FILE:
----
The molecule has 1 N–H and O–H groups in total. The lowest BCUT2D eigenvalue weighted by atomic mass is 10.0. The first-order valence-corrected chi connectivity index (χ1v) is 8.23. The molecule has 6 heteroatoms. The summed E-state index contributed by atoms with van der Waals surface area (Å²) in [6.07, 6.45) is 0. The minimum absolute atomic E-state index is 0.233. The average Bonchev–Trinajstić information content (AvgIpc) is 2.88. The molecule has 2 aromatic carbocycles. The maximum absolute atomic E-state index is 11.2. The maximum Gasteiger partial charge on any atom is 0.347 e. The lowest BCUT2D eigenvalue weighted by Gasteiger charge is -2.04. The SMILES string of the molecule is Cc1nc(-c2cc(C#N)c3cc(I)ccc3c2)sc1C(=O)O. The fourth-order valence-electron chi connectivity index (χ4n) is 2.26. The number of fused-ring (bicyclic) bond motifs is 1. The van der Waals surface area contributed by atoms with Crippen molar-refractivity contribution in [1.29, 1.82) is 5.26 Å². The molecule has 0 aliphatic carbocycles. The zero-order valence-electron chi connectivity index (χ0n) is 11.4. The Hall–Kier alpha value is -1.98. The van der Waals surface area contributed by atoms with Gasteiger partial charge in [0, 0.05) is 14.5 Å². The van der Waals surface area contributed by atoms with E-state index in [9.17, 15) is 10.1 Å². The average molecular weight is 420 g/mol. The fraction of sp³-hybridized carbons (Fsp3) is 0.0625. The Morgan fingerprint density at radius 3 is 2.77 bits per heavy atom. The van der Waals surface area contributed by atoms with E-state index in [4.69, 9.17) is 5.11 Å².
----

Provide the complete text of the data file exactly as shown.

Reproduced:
The molecule has 1 N–H and O–H groups in total. The lowest BCUT2D eigenvalue weighted by atomic mass is 10.0. The first-order valence-corrected chi connectivity index (χ1v) is 8.23. The molecule has 6 heteroatoms. The summed E-state index contributed by atoms with van der Waals surface area (Å²) in [6.07, 6.45) is 0. The minimum absolute atomic E-state index is 0.233. The average Bonchev–Trinajstić information content (AvgIpc) is 2.88. The molecule has 2 aromatic carbocycles. The maximum absolute atomic E-state index is 11.2. The maximum Gasteiger partial charge on any atom is 0.347 e. The lowest BCUT2D eigenvalue weighted by Gasteiger charge is -2.04. The SMILES string of the molecule is Cc1nc(-c2cc(C#N)c3cc(I)ccc3c2)sc1C(=O)O. The fourth-order valence-electron chi connectivity index (χ4n) is 2.26. The number of fused-ring (bicyclic) bond motifs is 1. The van der Waals surface area contributed by atoms with Crippen molar-refractivity contribution in [1.29, 1.82) is 5.26 Å². The molecule has 0 aliphatic carbocycles. The zero-order valence-electron chi connectivity index (χ0n) is 11.4. The Hall–Kier alpha value is -1.98. The van der Waals surface area contributed by atoms with Gasteiger partial charge in [0, 0.05) is 14.5 Å². The van der Waals surface area contributed by atoms with E-state index in [9.17, 15) is 10.1 Å². The average molecular weight is 420 g/mol. The fraction of sp³-hybridized carbons (Fsp3) is 0.0625. The Morgan fingerprint density at radius 3 is 2.77 bits per heavy atom. The van der Waals surface area contributed by atoms with E-state index in [4.69, 9.17) is 5.11 Å².